Alberta to reindex income tax as surplus climbs to $13.2 billion: Kenney

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Alberta Premier Jason Kenney said the province’s projected surplus for this fiscal year jumped to $13.2 billion and as a result the government will re-index income tax from of this year.

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Kenney made the announcement in a video posted to Twitter on Tuesday, a day before the government releases its first quarter budget update.

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In the video, Kenney credits the government for keeping its word to put Alberta’s books in order, including reporting a surplus last year for the first time since 2014-15.

“Recognizing that our finances are back in order, we are now able to restore full indexation to Alberta’s provincial personal income tax system effective…(at) the start of this fiscal year,” said he declared.

“And that means when you file your taxes next spring, at the end of this fiscal year, you’ll see more money left in your pocket as a result.”

When this year’s budget was first tabled in February, officials projected a relatively small surplus of $511 million. Kenney said Tuesday the jump was due to growth in commodity prices and royalty income.

The initial budget was based on a projection average price of West Texas Intermediate (WTI) per barrel of US$70. As of Tuesday afternoon, WTI prices were just over US$92 a barrel.

The Kenney government de-indexed income taxes – meaning tax levels were no longer linked to inflation – in 2019 and came under heavy pressure to reverse the decision, especially as the High inflation drives up the cost of living.

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Prior to Kenney’s announcement, the NDP held a press conference calling on the government to use the projected additional surplus to institute a “costs holiday” and re-index income tax and various other supports like AISH to inflation.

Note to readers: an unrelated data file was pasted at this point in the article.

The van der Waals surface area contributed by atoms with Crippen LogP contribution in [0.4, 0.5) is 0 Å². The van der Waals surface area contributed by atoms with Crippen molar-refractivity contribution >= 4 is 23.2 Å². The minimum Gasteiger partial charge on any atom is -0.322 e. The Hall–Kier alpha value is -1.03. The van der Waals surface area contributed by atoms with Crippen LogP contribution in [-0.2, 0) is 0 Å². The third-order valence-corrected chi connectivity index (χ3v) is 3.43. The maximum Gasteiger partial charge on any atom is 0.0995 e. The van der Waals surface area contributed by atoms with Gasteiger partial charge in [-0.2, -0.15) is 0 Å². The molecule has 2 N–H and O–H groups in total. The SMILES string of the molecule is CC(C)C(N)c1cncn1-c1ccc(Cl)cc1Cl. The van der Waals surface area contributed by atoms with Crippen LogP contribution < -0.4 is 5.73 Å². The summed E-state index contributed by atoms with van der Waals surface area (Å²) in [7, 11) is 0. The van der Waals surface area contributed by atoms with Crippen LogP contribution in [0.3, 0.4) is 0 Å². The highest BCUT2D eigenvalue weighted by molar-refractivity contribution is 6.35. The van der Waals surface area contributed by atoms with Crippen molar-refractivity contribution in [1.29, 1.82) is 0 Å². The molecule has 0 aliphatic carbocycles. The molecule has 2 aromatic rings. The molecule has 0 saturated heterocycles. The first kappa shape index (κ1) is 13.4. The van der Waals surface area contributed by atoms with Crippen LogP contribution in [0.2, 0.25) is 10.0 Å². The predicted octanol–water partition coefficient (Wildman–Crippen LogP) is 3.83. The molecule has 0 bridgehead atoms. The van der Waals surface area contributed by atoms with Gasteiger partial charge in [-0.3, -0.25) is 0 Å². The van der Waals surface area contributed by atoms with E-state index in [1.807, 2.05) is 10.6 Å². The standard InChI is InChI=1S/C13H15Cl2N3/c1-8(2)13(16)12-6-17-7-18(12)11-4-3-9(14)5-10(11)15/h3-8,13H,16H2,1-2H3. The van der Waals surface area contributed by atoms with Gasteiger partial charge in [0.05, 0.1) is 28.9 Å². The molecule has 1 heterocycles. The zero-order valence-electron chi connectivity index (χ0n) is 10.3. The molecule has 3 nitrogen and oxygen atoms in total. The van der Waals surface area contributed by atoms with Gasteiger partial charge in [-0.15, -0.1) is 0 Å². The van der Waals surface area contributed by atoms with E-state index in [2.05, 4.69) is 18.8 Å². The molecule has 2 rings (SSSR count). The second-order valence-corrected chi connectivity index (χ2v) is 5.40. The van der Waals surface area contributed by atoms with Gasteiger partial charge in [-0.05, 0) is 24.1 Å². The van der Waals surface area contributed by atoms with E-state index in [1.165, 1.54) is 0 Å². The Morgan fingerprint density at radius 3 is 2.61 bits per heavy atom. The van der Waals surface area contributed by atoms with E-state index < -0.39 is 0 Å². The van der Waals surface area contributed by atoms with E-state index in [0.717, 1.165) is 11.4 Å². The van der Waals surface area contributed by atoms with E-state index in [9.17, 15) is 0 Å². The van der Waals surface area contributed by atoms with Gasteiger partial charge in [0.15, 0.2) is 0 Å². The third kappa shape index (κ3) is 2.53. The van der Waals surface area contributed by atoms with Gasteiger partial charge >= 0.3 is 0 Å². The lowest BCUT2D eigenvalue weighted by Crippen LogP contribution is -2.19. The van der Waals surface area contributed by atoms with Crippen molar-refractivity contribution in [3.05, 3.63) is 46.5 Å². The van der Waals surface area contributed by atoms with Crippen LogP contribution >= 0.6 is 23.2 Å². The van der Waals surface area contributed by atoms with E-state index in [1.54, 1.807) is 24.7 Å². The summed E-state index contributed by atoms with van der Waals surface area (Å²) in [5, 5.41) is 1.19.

Late Tuesday, Opposition Finance Critic Shannon Phillips released a statement saying the 2019 decision to de-index income tax cost Albertans hundreds of millions in additional taxes during the worst affordability crisis in 40 years.

“Today’s announcement fails to get all this money back to Albertans who need it to pay for food, housing, utilities and car insurance. All of these costs have risen sharply because of the UCP,” she said.

“While it’s good to see the UCP finally reverse their terrible decision to raise income tax for Albertans, it’s just one of the many ways they’ve made life more expensive.” They also increased property taxes, tuition, tuition, student debt interest, medical exams for seniors, camping and park fees, utilities, and auto insurance. At the same time, the UCP reduced AISH, Seniors Benefit and Child and Family Benefit.

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Kenney said returning to indexing personal income taxes would benefit the average taxpayer about $300 and cost the government about $300 million.

“We never wanted to de-index the system in the first place, but we had to get the province’s finances in order and do it without cutting health care,” he said.

Kenney said the government would make the largest annual contribution ever to the Alberta Heritage Savings Trust, nearly $3 billion.

“We will make prudent investments where needed, such as continuing to expand health care and criminal justice capacity to keep our streets safe. But basically the funds will go from surplus to reduce our debt and put money in our savings account,” he said.

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